Because sometimes a girl just needs to be at home. I need to be in my car, sunglasses on, eyes on the the interstate, and country music on the radio. I need the familiar curving, country highways lined with trees and rolling hills that trace my path back to the place I know better than any other. I need evenings eating ice cream with my best friend and nights spent talking to my parents. I need curling up in my queen-sized bed and catching up on Glee before I go to sleep (without setting an alarm).

So today, I just really, really love Easter Break, and I'm so thankful for this precious time with friends and family.

photo via we heart it

Sunday, April 17, 2011

buttermilk biscuits.

There's been a lot going on in these past few weeks, including birthdays, formals, drafts of papers, meetings, and much more. In the midst of everything, I've been trying to wrap my head around the fact that I graduate in just a few short weeks, and I've been (mostly) failing.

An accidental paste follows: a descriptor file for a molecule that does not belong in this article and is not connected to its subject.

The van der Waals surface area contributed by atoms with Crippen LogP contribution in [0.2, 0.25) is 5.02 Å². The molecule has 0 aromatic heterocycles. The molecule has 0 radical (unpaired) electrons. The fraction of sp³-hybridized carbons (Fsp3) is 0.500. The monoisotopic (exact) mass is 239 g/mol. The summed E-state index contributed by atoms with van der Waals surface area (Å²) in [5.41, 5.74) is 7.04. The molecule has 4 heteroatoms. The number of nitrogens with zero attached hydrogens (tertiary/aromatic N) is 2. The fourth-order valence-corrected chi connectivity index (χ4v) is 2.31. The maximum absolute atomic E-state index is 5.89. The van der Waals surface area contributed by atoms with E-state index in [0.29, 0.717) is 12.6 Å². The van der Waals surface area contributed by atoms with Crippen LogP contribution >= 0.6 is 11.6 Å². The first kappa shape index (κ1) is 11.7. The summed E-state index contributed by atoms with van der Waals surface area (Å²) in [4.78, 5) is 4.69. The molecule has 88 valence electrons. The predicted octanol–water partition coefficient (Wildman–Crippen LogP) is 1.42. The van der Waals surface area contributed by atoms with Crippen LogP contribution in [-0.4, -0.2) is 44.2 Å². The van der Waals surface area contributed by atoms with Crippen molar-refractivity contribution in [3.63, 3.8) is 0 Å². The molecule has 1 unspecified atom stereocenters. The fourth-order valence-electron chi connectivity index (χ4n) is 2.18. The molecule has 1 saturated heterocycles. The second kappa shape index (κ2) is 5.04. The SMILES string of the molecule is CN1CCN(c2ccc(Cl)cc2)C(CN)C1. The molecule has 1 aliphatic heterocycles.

This morning, however, I dragged myself out of bed and headed straight to the oven. Something about measuring, mixing, and cutting out uniform rounds of dough is comforting. When I can control nothing else, I can control this. So, yes, these are my final days of college, and I'm choosing to talk about biscuits rather than the jumble of thoughts in my head.

Because sometimes writing about food is easier than writing about feelings--especially if I'm not sure how I feel right now.